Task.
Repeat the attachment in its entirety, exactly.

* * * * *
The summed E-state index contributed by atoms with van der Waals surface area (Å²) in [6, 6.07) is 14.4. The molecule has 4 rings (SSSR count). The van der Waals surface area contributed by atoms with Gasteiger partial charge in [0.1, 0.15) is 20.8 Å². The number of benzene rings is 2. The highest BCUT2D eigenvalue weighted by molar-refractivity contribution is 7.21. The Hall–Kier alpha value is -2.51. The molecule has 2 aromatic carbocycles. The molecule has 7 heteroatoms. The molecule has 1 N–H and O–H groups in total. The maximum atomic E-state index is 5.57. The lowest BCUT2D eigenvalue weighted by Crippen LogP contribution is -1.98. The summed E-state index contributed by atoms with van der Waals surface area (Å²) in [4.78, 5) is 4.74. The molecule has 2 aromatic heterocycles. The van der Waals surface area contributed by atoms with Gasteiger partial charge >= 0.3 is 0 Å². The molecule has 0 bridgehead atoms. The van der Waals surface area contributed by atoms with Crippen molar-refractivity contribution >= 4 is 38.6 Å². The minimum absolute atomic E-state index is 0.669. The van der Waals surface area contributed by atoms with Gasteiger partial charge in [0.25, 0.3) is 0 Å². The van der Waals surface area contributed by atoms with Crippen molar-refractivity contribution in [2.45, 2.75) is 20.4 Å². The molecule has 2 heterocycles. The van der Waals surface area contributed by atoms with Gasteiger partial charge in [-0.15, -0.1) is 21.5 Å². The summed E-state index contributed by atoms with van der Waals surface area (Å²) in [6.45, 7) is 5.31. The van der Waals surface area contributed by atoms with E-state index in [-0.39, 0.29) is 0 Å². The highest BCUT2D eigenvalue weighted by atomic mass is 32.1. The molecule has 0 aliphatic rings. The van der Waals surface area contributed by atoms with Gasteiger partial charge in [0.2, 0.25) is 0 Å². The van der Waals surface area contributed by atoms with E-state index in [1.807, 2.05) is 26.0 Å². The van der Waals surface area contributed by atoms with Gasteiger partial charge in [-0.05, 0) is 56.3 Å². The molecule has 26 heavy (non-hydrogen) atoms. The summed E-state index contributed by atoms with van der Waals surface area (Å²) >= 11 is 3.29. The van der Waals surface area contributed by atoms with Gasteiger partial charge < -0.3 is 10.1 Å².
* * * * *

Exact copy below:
The summed E-state index contributed by atoms with van der Waals surface area (Å²) in [6, 6.07) is 14.4. The molecule has 4 rings (SSSR count). The van der Waals surface area contributed by atoms with Gasteiger partial charge in [0.1, 0.15) is 20.8 Å². The number of benzene rings is 2. The highest BCUT2D eigenvalue weighted by molar-refractivity contribution is 7.21. The Hall–Kier alpha value is -2.51. The molecule has 2 aromatic carbocycles. The molecule has 7 heteroatoms. The molecule has 1 N–H and O–H groups in total. The maximum atomic E-state index is 5.57. The lowest BCUT2D eigenvalue weighted by Crippen LogP contribution is -1.98. The summed E-state index contributed by atoms with van der Waals surface area (Å²) in [4.78, 5) is 4.74. The molecule has 2 aromatic heterocycles. The van der Waals surface area contributed by atoms with Gasteiger partial charge >= 0.3 is 0 Å². The molecule has 0 bridgehead atoms. The van der Waals surface area contributed by atoms with Crippen molar-refractivity contribution >= 4 is 38.6 Å². The minimum absolute atomic E-state index is 0.669. The van der Waals surface area contributed by atoms with Gasteiger partial charge in [0.25, 0.3) is 0 Å². The van der Waals surface area contributed by atoms with Crippen molar-refractivity contribution in [2.45, 2.75) is 20.4 Å². The molecule has 2 heterocycles. The van der Waals surface area contributed by atoms with Gasteiger partial charge in [-0.15, -0.1) is 21.5 Å². The summed E-state index contributed by atoms with van der Waals surface area (Å²) in [6.45, 7) is 5.31. The van der Waals surface area contributed by atoms with E-state index in [-0.39, 0.29) is 0 Å². The highest BCUT2D eigenvalue weighted by atomic mass is 32.1. The molecule has 0 aliphatic rings. The van der Waals surface area contributed by atoms with Gasteiger partial charge in [0.2, 0.25) is 0 Å². The van der Waals surface area contributed by atoms with E-state index in [1.807, 2.05) is 26.0 Å². The van der Waals surface area contributed by atoms with Gasteiger partial charge in [-0.05, 0) is 56.3 Å². The molecule has 26 heavy (non-hydrogen) atoms. The summed E-state index contributed by atoms with van der Waals surface area (Å²) >= 11 is 3.29. The van der Waals surface area contributed by atoms with Gasteiger partial charge < -0.3 is 10.1 Å².